Kyanzittha Umin



Mawlamyine (Moulmein)

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Known as Moulmein in colonial times, Mawlamyine became the capital of British Lower Burma when it was ceded by the Konbaungs as part of the Treaty of Yandabo, following the First Anglo-Burmese War of 1824–6. Strategically sited at the mouth of the Thanlwin  (Salween) River, the town pro- vided a convenient harbor for  steamers traveling between the cities of Calcutta (India) and Singapore, and on to the Straits Settlements and the Pacific. Among the legions of linen-suited passengers to have admired its gilded hilltop  pagodas en route to more dis- tant corners of the empire was  Rudyard Kipling, who immortal- ized it in his popular 1892 poem  “Mandalay.” George Orwell was also briefly a resi dent of the town in 1926, while he was serving as a police officer in Burma. It is believed that he drew on an experience he had here for his famous 1936 essay “Shooting an Elephant.”  Dramatic limestone outcrop housing the Kyauktalon Kyaung pagoda, offering superb views of the surrounding countryside 192  MYANMAR AREA BY AREA  Since Independence, the town has become the capital of Mon State, and is one of the largest cities of Myanmar. The sizable Anglo-Burmese community for which Mawlamyine was once known dispersed long ago, but the old quarter over looking the river front retains plenty of faded charm. Dominating its low-rise, tin-roofed skyline from atop Pagoda Hill inland is the huge Kyaikthanlan Pagoda, a classic Mon-style stupa founded in the 9th century, but enlarged several times since. A fancily decorated elevator leads to its  terrace, a popular spot for a sun- set stroll from where the views  across the Thanlwin are glorious.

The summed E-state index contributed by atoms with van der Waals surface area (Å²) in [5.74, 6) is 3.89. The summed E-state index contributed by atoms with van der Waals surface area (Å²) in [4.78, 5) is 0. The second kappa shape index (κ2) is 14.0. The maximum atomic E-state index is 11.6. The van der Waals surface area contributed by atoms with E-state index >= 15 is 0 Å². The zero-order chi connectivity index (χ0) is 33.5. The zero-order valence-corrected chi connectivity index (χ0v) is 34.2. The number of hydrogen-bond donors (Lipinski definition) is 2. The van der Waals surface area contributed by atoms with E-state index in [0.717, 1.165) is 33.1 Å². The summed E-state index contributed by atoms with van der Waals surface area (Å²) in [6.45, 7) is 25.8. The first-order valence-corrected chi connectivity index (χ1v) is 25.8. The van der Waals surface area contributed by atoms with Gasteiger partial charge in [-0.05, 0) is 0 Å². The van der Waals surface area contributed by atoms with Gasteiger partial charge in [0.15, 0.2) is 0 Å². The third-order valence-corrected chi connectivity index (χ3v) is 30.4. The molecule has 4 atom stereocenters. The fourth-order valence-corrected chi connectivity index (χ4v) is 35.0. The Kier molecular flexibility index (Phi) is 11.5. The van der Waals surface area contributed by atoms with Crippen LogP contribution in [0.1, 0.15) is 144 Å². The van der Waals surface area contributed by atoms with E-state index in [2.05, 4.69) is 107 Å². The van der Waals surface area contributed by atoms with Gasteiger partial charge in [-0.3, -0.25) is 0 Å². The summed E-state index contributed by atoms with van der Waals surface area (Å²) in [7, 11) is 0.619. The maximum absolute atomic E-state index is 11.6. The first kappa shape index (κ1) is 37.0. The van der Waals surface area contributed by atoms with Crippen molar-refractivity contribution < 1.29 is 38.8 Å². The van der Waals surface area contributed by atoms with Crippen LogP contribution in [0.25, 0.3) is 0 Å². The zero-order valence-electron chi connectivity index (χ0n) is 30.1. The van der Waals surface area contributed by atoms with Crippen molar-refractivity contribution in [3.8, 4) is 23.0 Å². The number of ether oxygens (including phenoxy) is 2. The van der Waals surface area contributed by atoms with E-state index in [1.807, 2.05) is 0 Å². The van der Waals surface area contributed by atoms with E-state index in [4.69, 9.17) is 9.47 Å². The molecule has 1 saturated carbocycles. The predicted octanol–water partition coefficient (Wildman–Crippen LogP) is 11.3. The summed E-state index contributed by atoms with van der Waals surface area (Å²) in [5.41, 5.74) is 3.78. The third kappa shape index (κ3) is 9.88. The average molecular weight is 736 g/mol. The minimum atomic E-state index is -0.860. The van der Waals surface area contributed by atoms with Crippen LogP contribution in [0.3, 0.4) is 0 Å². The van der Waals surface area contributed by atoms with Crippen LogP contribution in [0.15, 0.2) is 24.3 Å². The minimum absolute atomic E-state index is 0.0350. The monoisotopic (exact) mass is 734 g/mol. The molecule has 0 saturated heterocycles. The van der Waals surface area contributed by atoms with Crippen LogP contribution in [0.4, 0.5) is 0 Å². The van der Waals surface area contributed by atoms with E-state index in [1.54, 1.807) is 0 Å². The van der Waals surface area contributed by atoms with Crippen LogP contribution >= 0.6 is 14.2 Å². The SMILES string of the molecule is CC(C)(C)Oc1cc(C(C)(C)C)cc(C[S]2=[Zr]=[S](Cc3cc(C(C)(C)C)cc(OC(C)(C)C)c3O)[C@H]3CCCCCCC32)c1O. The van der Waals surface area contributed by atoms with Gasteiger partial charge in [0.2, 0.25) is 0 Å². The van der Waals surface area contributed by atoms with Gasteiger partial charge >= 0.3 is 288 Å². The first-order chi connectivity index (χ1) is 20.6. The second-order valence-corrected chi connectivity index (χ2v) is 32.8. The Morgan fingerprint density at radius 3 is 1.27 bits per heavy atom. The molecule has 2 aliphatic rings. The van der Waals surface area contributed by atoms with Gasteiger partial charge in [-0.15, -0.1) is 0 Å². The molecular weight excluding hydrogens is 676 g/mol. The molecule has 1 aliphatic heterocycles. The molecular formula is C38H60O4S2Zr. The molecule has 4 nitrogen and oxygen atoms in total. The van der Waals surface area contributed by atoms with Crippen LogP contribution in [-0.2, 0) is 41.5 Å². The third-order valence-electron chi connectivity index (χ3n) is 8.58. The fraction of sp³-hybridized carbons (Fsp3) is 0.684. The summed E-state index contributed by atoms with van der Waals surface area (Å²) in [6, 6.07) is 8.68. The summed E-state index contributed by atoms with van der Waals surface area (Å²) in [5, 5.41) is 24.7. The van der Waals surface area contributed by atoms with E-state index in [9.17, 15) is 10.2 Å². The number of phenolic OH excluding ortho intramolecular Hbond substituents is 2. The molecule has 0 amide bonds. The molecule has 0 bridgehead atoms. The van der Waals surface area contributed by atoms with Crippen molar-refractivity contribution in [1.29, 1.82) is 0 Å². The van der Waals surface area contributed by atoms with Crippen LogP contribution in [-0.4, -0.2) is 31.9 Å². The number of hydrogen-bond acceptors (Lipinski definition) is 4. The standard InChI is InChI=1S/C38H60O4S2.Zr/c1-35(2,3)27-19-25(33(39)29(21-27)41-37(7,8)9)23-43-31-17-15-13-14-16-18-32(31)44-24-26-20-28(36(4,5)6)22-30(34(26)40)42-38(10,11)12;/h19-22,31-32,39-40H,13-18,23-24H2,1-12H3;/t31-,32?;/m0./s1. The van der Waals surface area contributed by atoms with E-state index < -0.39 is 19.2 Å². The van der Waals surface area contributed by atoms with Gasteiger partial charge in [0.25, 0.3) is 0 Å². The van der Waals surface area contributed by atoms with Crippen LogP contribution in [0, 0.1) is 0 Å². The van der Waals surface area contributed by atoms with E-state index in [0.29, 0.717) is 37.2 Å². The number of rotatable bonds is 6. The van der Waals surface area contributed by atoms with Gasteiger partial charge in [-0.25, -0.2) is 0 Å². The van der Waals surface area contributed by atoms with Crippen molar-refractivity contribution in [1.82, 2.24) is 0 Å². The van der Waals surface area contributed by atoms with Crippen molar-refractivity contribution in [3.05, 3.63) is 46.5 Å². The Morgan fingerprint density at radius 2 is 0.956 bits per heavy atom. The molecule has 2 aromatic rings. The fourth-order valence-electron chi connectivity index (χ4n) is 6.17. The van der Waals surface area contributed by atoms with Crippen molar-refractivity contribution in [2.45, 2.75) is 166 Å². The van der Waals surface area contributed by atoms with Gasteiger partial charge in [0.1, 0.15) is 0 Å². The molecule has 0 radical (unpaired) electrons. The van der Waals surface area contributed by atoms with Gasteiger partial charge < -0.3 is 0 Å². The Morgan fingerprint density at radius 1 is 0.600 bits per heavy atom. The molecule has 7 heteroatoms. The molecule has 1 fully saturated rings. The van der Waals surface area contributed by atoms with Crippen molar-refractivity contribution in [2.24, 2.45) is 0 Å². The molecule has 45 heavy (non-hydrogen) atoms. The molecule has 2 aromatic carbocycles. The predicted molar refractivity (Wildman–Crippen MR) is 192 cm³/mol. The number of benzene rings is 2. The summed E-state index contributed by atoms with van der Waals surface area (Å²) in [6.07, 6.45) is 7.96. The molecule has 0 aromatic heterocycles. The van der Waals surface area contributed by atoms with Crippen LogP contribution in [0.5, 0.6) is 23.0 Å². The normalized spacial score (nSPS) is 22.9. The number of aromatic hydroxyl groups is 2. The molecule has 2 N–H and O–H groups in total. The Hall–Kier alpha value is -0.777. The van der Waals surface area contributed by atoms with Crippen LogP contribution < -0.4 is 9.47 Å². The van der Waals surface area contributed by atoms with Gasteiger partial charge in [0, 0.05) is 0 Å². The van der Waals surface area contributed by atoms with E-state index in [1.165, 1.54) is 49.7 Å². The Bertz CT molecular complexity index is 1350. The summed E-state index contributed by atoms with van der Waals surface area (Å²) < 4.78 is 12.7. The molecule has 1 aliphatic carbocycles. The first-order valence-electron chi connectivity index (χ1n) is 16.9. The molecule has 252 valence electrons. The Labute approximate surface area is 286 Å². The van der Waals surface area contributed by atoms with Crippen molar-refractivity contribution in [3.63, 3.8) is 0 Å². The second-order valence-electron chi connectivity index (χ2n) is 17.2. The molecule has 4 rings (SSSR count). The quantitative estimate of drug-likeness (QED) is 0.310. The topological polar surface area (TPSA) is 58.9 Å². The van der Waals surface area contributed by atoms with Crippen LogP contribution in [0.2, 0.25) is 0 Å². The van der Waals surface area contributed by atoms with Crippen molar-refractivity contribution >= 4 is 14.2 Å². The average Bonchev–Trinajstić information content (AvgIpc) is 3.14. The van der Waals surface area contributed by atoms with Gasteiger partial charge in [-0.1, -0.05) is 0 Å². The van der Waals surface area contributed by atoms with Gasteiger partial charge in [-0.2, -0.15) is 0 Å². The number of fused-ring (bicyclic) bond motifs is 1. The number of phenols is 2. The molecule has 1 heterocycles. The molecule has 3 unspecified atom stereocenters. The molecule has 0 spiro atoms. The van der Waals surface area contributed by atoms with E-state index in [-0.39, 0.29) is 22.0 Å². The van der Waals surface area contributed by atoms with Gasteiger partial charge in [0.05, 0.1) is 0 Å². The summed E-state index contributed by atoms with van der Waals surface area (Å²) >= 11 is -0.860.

Farther north along the hill stands the equally grand Mahamuni Temple, whose glittering central shrine houses a much-revered replica of Mandalay’s Mahamuni, donated by Mibayagyi, one of Mindon’s queens. During the British annexation of Upper Burma, after Thibaw was deposed and the court exiled in 1885, she is said to have pined for her beloved Mahamuni statue, and commissioned this replica image in 1904.


Flowing 1,749 miles (2,825 km) from the Tibetan Plateau to its mouth in the Gulf of Mottama (Martaban), the Thanlwin (Salween) is one of the world’s longest free-flowing rivers – as yet, not a single dam blocks its route to the sea. Appropriately enough, the great bridge spanning the estuary at Mawlamyine, where the river meets the Andaman Sea, is the longest in Myanmar and carries both the highway and main rail line north

. Overlooking the coastal transport artery from a hilltop inland is the Nwa-la-bon Taung Pagoda, a golden boulder temple much less well known than the one at Kyaiktiyo. It consists of three gilded rocks balanced on top of each other. A fleet of 4WD trucks, with wooden slats in the rear for passengers, waits to shuttle pilgrims to the summit, which offers fabulous views of the coastal plain and river-mouth

On a scrub-covered hillside south of Mawlamyine, just off the main highway at Yadana  Taung, reclines a huge, red- robed Buddha, Win Sein Taw Ya,  depicted at the moment of  parinirvana, or attaining free- dom from the cycle of rebirth.  Measuring 600 ft (180 m) in length, it is the largest statue of its kind anywhere in the world and, like the one at Bodhi Tataung near the town of Monywa (see p158), is hollow. Pilgrims may venture inside to see dioramas depicting scenes from moral tales and the life of the Buddha.

Rising sheer from the rice paddies across the National Highway from Win Sein Taw  Ya, a dramatic outcrop of lime- stone is the site of a small but spectacularly located pagoda called the Kyauktalon Kyaung. A flight of whitewashed steps leads to the summit of the rock, from where the views across the surrounding fields to the river are superb.

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